The hi-tech “pills” our athletes swallow to measure core temperature is a relatively new technology. It gives us access to some new and exciting data. The “pills” (or rather capsules) record and store the temperature every minute. We can follow the athletes’ temperature from minute to minute when downloading the data after the race. This gives us a unique opportunity to see what is happening to the core temperature during an extreme race like the Norseman.
Data from three years of racing is now investigated and published. The data reveals that most athletes did not get very cold during 2017, 2018, and 2019 while swimming. This indicates two things. First, the water was not particularly cold (by Norseman standards) during these three years. The water temperature was between 14.4–16.4°C. And secondly, that most athletes probably wore proper wetsuits. We did not find a notable after-drop during our investigations.
There are some other notable findings. First, a few athletes did get very cold. This is consistent with other studies we and others have done. As organizers of an extreme race, we have to take this into account. Organizers have to be prepared for hypothermia. We also found that many of our athletes have a poor perception of their core temperature. This finding is also consistent with other studies. It may also mean that relying on your judgment when deciding if you are too cold or not isn’t your best bet.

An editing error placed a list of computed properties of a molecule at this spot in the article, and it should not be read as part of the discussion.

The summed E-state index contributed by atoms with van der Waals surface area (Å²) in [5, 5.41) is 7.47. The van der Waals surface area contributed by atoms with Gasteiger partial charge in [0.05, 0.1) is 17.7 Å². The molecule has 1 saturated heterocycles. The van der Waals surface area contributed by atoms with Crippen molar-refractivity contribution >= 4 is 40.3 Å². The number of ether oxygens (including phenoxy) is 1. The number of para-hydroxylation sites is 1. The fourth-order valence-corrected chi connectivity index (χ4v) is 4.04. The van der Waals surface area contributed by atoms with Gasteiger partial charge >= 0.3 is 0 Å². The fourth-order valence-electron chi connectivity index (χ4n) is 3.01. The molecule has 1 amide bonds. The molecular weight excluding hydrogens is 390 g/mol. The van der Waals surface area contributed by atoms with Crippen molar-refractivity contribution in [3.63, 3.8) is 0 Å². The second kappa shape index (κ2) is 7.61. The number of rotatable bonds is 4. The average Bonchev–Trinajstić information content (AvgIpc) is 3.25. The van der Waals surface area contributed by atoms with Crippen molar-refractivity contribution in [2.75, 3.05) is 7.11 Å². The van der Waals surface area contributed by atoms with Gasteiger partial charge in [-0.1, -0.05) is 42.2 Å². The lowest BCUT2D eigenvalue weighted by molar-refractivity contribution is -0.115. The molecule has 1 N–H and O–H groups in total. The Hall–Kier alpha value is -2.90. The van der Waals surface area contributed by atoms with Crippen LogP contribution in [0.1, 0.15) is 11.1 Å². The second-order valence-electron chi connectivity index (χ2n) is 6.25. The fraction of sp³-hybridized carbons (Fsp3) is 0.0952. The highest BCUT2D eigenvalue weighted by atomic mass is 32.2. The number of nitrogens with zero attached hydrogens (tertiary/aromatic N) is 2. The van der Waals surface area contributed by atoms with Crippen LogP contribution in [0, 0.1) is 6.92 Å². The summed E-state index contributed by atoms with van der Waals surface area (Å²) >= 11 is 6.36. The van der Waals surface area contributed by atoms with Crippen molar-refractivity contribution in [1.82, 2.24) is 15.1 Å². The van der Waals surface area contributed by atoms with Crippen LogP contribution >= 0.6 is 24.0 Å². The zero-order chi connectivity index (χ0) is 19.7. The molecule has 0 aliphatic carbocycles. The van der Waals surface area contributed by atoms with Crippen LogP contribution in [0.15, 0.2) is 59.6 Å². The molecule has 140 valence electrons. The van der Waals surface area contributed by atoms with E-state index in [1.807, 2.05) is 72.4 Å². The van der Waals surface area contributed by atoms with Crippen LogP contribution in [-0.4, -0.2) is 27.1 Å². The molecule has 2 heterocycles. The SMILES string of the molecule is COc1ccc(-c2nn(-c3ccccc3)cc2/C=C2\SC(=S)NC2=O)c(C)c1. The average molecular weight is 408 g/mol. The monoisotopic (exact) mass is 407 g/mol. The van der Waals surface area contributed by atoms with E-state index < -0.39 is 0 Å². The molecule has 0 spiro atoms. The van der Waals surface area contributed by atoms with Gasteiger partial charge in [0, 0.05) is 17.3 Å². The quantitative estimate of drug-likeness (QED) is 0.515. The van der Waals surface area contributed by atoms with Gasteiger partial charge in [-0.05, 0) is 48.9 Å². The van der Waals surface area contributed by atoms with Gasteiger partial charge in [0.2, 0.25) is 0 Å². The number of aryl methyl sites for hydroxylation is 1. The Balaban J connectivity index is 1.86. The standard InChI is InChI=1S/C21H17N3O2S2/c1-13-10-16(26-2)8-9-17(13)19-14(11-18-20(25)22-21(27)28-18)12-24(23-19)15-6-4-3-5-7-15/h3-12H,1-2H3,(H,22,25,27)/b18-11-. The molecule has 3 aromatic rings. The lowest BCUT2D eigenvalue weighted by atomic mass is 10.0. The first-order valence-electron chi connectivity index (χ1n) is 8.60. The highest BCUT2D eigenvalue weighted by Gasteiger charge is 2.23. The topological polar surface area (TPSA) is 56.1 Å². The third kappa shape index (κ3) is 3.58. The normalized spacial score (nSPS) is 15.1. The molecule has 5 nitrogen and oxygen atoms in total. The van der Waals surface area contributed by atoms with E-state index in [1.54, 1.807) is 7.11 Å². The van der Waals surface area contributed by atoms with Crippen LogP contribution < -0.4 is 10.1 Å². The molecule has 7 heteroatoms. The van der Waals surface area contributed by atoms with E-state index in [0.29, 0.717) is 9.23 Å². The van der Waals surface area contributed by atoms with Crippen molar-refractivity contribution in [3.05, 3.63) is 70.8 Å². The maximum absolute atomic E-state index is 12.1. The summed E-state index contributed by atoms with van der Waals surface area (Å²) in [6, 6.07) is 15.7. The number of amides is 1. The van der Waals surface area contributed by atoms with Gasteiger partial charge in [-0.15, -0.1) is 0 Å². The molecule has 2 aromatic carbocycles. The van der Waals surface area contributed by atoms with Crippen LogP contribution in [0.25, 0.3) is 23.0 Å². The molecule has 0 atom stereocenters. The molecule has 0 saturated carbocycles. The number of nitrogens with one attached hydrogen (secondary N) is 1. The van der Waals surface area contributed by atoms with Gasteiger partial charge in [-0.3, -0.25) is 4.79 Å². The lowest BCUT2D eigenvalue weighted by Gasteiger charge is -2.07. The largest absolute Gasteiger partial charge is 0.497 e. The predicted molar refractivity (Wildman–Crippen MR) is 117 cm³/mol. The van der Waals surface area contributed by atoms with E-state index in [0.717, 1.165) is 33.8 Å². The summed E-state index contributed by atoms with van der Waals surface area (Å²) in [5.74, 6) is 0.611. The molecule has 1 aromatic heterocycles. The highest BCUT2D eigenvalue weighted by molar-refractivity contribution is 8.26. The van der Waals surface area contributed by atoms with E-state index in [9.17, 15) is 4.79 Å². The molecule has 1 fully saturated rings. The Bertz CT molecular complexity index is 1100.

Previously we have published a study where athletes were swimming with a wetsuit in 10°C water. This previous study found that the water temperature was too low for safe racing with a full-distance swim. The Norseman Research Team has gained some valuable knowledge from the last years of investigations. We aim to do Norseman as safely as possible, as well as helping other races doing the same.